One decade later, as a struggling singer and songwriter living in New York, I would encounter the real-life Jack Elliott under circumstances that would've seemed unimaginable to the youth I had been: I was enlisted to ride in a limo out to JFK airport, grab the late-arriving Ramblin' Jack as he stepped out of the jet way, and whisk him to the Waldorf-Astoria Hotel and The Rock and Roll Hall of Fame banquet already in progress, where he was to join in accepting Woody Guthrie's posthumous induction. We hit it off just fine during the brisk ride, but saw each other only twice over the next 20 years: once when my tour crossed his in Italy in 1992, and at an impromptu group performance in Austin just two years ago. The latter inspired me to drag him onto the film soundtrack for I'm Not There on which I was working, and that inspired a new thought of its own: what would it be like to make a full album with Jack? Not just a collection of disparate songs from his well-worn performance catalogue, but an album that played like a movie, constructed with purpose and held together by a conceptual frame; one that might incline Jack to learn more songs and do something he perhaps hadn't exactly done before: lead a raucous band on a search for the way in and through.
I pitched the idea that he interpret country blues music from the depression era of his birth...songs as dark, funny and strange as is he and the times that produced them, and also ones that still resonate in these turbulent days: songs from the blues masters Jack had known during their latter-day resurgence -and his own ascension- in the early sixties (Son House, Mississippi John Hurt, Rev. Gary Davis); songs that share shape and subject with many folk songs of the same period but speak with a particular poetry to struggle, love, justice and mortality -off-handedly and all at once. Back in that day, it's relevant to mention, there was little distinction made between country, blues, folk, pop and jazz music. It was purely a matter of inflection, and everyone was dipping from the same stream. Jimmie Rodgers recorded with Louis Armstrong and neither had to shift a gear for the wheels to turn. Ballads by The Carter Family sat readily alongside Charlie Patton's speaking-in-tongues; and Robert Johnson reportedly sang Bing Crosby hits on street corners with the same hell-bent drive he gave his own material.
The "country blues," I reasoned, might be new to Jack Elliott as a recording concept, but the form is as natural to his gait as anything else he's ever deemed to approach.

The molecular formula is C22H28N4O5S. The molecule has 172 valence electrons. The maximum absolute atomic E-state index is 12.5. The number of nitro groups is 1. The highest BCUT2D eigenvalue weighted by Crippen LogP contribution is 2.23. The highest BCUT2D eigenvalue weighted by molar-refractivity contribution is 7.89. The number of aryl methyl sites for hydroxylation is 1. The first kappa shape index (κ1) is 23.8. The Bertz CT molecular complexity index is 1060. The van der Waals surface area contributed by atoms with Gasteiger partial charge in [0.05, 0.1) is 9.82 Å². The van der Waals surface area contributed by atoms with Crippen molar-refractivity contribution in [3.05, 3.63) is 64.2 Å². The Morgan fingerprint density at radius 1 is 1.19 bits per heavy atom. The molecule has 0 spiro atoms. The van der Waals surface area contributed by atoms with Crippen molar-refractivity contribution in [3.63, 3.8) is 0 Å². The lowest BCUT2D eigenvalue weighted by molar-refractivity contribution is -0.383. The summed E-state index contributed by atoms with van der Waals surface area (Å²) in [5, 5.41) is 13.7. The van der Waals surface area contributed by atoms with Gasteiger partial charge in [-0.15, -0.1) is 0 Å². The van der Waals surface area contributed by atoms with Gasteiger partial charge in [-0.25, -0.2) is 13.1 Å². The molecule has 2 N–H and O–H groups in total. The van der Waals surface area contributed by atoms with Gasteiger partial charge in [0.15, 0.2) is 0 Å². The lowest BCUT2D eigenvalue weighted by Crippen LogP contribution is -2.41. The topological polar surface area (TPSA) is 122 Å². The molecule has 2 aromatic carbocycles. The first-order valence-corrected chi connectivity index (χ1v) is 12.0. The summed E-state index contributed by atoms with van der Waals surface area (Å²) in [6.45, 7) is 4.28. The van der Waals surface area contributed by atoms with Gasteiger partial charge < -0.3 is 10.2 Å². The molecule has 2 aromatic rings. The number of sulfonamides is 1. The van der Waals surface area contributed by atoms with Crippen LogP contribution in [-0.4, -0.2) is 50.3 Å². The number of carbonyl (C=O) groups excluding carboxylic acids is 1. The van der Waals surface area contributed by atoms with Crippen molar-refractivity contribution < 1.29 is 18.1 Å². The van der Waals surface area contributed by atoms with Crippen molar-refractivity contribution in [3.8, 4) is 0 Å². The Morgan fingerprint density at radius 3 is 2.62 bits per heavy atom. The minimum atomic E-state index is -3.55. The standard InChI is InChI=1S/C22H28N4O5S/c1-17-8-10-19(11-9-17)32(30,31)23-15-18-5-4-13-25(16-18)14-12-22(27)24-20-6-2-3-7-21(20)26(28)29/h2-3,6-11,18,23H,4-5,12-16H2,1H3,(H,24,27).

I needn't have pitched so hard. Jack seemed intrigued by the notion from the start, and had no trouble reading the songs as pertinent to him. He pounced on each one as it came up during the four days of recording in my basement studio, gave each a face of suave cunning, and was as unexpectedly arch as Bob Hope might've seemed strolling through a Fellini tableau. He's using an old language but always speaking in the present tense.
The studio ensemble (which included multi-instrumentalist Greg Leisz, Los Lobos leader David Hidalgo, get-out-of-jail-free bassist David Piltch, keyboard poet Keefus Cinancia, drumming phenom Jay Bellerose, and Mt. Rushmore-candidate-in-waiting Van Dyke Parks) took their cue from Jack, and their approach to the music was that of diamond miners: they blasted their way through craggy rock and picked at promise with a fervor that wasn't the least bit precious or genre-reverent. Jack played guitar on a number of songs, but elected to set it aside at times too so as to croon from the high wire, arms waving, knock-kneed and weaving with every lurch of the band, through graveyard romps, brothel hymns and parlor waltzes -nobody more surprised or delighted than he.
That Jack is still with us, still twisting the ends and feeding a crazy thread through the needle's eye of both song and story, is a testament not only to him but to the power of the folk tradition of which he remains one of the chief practitioners. Things get bigger when stripped down small, louder when whispered; and as Jack has spent his whole life attesting, truths are illuminated by the tallest tales that a man can conjure.
Joe Henry South Pasadena, CA